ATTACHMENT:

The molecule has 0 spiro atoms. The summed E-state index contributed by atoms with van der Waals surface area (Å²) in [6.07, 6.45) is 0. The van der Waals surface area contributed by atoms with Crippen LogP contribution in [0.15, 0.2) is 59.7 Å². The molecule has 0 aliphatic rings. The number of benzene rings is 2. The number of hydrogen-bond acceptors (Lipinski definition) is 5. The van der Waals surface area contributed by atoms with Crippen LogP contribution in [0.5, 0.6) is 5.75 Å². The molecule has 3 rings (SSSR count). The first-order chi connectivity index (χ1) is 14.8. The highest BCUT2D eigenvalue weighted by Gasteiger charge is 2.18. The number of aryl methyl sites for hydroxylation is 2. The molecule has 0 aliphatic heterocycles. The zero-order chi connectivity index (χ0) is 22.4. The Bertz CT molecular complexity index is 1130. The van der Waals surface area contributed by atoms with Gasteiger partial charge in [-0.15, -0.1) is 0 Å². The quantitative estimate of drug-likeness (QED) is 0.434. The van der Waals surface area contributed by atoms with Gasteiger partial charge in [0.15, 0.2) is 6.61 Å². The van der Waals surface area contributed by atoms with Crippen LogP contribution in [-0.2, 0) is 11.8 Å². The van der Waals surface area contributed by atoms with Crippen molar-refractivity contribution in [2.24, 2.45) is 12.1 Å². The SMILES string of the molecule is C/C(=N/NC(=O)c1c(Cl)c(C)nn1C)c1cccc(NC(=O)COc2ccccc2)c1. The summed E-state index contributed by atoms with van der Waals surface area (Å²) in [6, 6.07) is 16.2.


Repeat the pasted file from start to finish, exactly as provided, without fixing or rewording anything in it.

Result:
The molecule has 0 spiro atoms. The summed E-state index contributed by atoms with van der Waals surface area (Å²) in [6.07, 6.45) is 0. The van der Waals surface area contributed by atoms with Crippen LogP contribution in [0.15, 0.2) is 59.7 Å². The molecule has 0 aliphatic rings. The number of benzene rings is 2. The number of hydrogen-bond acceptors (Lipinski definition) is 5. The van der Waals surface area contributed by atoms with Crippen LogP contribution in [0.5, 0.6) is 5.75 Å². The molecule has 3 rings (SSSR count). The first-order chi connectivity index (χ1) is 14.8. The highest BCUT2D eigenvalue weighted by Gasteiger charge is 2.18. The number of aryl methyl sites for hydroxylation is 2. The molecule has 0 aliphatic heterocycles. The zero-order chi connectivity index (χ0) is 22.4. The Bertz CT molecular complexity index is 1130. The van der Waals surface area contributed by atoms with Gasteiger partial charge in [-0.15, -0.1) is 0 Å². The quantitative estimate of drug-likeness (QED) is 0.434. The van der Waals surface area contributed by atoms with Gasteiger partial charge in [0.15, 0.2) is 6.61 Å². The van der Waals surface area contributed by atoms with Crippen LogP contribution in [-0.2, 0) is 11.8 Å². The van der Waals surface area contributed by atoms with Crippen molar-refractivity contribution in [2.24, 2.45) is 12.1 Å². The SMILES string of the molecule is C/C(=N/NC(=O)c1c(Cl)c(C)nn1C)c1cccc(NC(=O)COc2ccccc2)c1. The summed E-state index contributed by atoms with van der Waals surface area (Å²) in [6, 6.07) is 16.2.